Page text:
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Tips for Writing a Conference Abstract April 2, 2015

Posted by emmiemiller in Uncategorized.
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By Vicki Daniel

If you are reading this blogpost, there is a good chance you are planning to write a conference abstract for the HSS. Maybe this is the first time you are applying to a conference. Or maybe you’ve had a few conference rejections and you are wondering what you can do differently. Here are some suggestions for writing your abstract, whether for the HSS or another conference.

Note: As graduate student in the humanities, I can’t promise that these tips are universal. Nonetheless, I’ve tried to keep them general enough to be valuable.

  • Know your audience.

Hopefully, you are submitting your abstract to a conference for which your work is a good fit. If you have been to this particular conference before, you will probably already have a feel for what kinds of papers are usually selected and what the vibe of the sessions is. If you are unfamiliar with the conference, you can often find programs from previous years online and do some research that way.

You may also be responding to a specific call for papers (CFP). If this is the case, reread the CFP several times to understand the theme of the conference and the goals that the organizers have set up for the event. Is it an informal graduate conference on a broad topic? Or is it a specialized society seeking to explore a particular subtopic within the field? While you should not drastically alter your own research to conform to a conference, you will want to be sure that your abstract will be relevant and interesting to the program committee.

Regardless of the size of the conference or your familiarity with the field, try not to assume that your program committee knows everything about your topic. Don’t launch into your argument without briefly setting up your topic first.

  • Use the abstract as an intellectual exercise.

Unlike the abstract you may write for your dissertation or a published article, most conference abstracts will describe a talk or paper that you have not yet developed. Sometimes you may be starting from scratch but, hopefully, you are likely writing about a project for which you have done some research. Nonetheless, the abstract is your opportunity to put a framework around the project, decide what your major argument will be, and how you are contributing to the field. In other words, don’t assume that, because the paper is not yet written, you can get away with being vague.

  • Be concise but not robotic.

The concise length of the abstract forces you to accomplish several things in a short word count so it is both a useful exercise and a critical skill to help you develop as a scholar. In anywhere from, say, 250 to 500 words, you will need to provide a quick overview of the question in your field that you are addressing, the gap in that literature that your work seeks to fill, the specific material you are presenting, and your argument. That may sound easy enough in theory but, as we all know, spitting out all our big ideas in a clear, direct manner can be tough!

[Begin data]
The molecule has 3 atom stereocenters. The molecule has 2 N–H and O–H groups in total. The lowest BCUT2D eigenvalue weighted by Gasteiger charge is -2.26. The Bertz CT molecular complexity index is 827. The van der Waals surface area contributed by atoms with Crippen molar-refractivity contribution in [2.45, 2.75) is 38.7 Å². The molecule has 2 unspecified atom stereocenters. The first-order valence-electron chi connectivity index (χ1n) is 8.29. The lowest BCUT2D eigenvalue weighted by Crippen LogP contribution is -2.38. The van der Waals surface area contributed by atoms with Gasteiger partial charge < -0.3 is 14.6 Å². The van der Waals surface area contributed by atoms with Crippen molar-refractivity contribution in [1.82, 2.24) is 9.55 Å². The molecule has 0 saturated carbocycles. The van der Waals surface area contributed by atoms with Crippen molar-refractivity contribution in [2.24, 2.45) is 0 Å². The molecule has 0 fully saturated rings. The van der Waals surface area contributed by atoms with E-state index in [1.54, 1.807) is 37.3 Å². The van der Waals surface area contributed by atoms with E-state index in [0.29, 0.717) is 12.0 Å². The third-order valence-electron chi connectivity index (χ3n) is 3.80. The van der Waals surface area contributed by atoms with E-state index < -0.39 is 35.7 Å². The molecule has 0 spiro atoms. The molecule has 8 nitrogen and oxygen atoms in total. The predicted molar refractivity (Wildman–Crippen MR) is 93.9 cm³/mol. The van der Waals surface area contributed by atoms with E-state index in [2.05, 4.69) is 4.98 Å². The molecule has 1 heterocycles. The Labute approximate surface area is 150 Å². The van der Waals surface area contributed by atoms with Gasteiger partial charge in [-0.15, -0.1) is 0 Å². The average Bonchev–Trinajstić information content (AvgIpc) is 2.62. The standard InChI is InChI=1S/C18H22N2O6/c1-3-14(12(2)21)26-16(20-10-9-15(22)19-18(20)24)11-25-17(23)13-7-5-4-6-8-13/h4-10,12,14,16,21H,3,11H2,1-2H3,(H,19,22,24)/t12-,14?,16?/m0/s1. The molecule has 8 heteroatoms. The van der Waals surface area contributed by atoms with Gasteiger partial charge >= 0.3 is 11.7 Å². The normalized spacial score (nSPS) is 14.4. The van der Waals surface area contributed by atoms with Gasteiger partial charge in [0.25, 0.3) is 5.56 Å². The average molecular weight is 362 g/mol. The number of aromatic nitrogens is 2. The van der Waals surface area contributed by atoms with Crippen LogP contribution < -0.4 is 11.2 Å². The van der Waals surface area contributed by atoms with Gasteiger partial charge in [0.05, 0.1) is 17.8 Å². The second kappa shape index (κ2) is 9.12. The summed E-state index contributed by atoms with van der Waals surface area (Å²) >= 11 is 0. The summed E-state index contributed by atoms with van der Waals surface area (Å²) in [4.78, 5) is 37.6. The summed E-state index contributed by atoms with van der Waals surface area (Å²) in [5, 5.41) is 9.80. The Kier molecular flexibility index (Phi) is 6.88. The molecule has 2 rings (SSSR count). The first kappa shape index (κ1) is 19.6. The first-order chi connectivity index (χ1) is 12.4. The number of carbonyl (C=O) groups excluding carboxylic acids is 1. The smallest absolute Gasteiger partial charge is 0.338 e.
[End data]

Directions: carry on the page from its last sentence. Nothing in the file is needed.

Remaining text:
If it helps, just write out an abstract with no concern for word count, language, clarity, etc. This will give you something to work with, as opposed to the dreaded white page with blinking cursor.

The benefit of keeping your abstract short (besides not boring the program committee) is that it forces you to write with clarity and precision. Take out filler phrases, such as, “I will aim to…” or “One can argue that…” At the same time, don’t be so concise that the abstract develops a staccato rhythm. A strong abstract strikes a balance between concise, clear writing and engaging prose. Try writing your abstract, putting it away for a few days, and coming back to it. Or simple read it out loud to yourself. Both of these tricks allow you to see or hear the words differently and catch clunky or confusing turns of phrase.

At the end of all that, make sure that you have:

  1. Outlined a problem or topic in your field.
  2. Identified a gap in the literature on that particular problem or topic.
  3. Presented your contribution to filling this gap and your argument.
  4. Described the materials you are using.
  • Don’t forget the basics!

Be sure you include a title, your contact information, and professional affiliation. Proofread, edit, walk away, and repeat. Yes, this seems like common sense but you might be so engaged writing the abstract itself that you overlook the tiniest things.

In the end, if you are as thoughtful about your conference abstracts as any other form of writing you do as a graduate student, you will have plenty of conferences in your future. Good luck!

This post was contributed by Vicki Daniel, graduate student in the History of Science at the University of Wisconsin-Madison. Ms. Daniel recently screened the CFP submissions for the 2015 Midwest Junto for the History of Science to be held in Madison, WI, April 17-19. Read more about Ms. Daniel here: http://histsci.wisc.edu/people/students/daniel/index.shtml